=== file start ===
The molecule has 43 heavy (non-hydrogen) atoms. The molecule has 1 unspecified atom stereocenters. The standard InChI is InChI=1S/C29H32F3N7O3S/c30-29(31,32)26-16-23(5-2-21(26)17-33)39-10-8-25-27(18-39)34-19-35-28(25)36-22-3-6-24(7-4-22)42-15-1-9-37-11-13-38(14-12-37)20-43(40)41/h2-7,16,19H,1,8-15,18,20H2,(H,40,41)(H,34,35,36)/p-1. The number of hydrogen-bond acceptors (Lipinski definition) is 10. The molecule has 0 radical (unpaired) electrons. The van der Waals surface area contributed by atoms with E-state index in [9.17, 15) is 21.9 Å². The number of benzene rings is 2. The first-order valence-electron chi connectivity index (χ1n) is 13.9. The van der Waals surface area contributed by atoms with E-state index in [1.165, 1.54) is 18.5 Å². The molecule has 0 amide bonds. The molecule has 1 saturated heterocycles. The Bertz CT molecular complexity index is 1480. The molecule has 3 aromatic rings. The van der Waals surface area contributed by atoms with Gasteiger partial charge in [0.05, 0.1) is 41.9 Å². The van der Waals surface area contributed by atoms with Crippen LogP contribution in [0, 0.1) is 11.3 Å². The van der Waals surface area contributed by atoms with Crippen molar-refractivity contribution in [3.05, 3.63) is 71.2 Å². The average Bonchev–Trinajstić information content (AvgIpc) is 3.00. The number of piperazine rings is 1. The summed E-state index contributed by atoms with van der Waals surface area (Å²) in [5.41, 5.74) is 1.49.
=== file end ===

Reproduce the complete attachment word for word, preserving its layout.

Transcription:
The molecule has 43 heavy (non-hydrogen) atoms. The molecule has 1 unspecified atom stereocenters. The standard InChI is InChI=1S/C29H32F3N7O3S/c30-29(31,32)26-16-23(5-2-21(26)17-33)39-10-8-25-27(18-39)34-19-35-28(25)36-22-3-6-24(7-4-22)42-15-1-9-37-11-13-38(14-12-37)20-43(40)41/h2-7,16,19H,1,8-15,18,20H2,(H,40,41)(H,34,35,36)/p-1. The number of hydrogen-bond acceptors (Lipinski definition) is 10. The molecule has 0 radical (unpaired) electrons. The van der Waals surface area contributed by atoms with E-state index in [9.17, 15) is 21.9 Å². The number of benzene rings is 2. The first-order valence-electron chi connectivity index (χ1n) is 13.9. The van der Waals surface area contributed by atoms with E-state index in [1.165, 1.54) is 18.5 Å². The molecule has 0 amide bonds. The molecule has 1 saturated heterocycles. The Bertz CT molecular complexity index is 1480. The molecule has 3 aromatic rings. The van der Waals surface area contributed by atoms with Gasteiger partial charge in [0.05, 0.1) is 41.9 Å². The van der Waals surface area contributed by atoms with Crippen LogP contribution in [0, 0.1) is 11.3 Å². The van der Waals surface area contributed by atoms with Crippen molar-refractivity contribution in [3.05, 3.63) is 71.2 Å². The average Bonchev–Trinajstić information content (AvgIpc) is 3.00. The number of piperazine rings is 1. The summed E-state index contributed by atoms with van der Waals surface area (Å²) in [5.41, 5.74) is 1.49.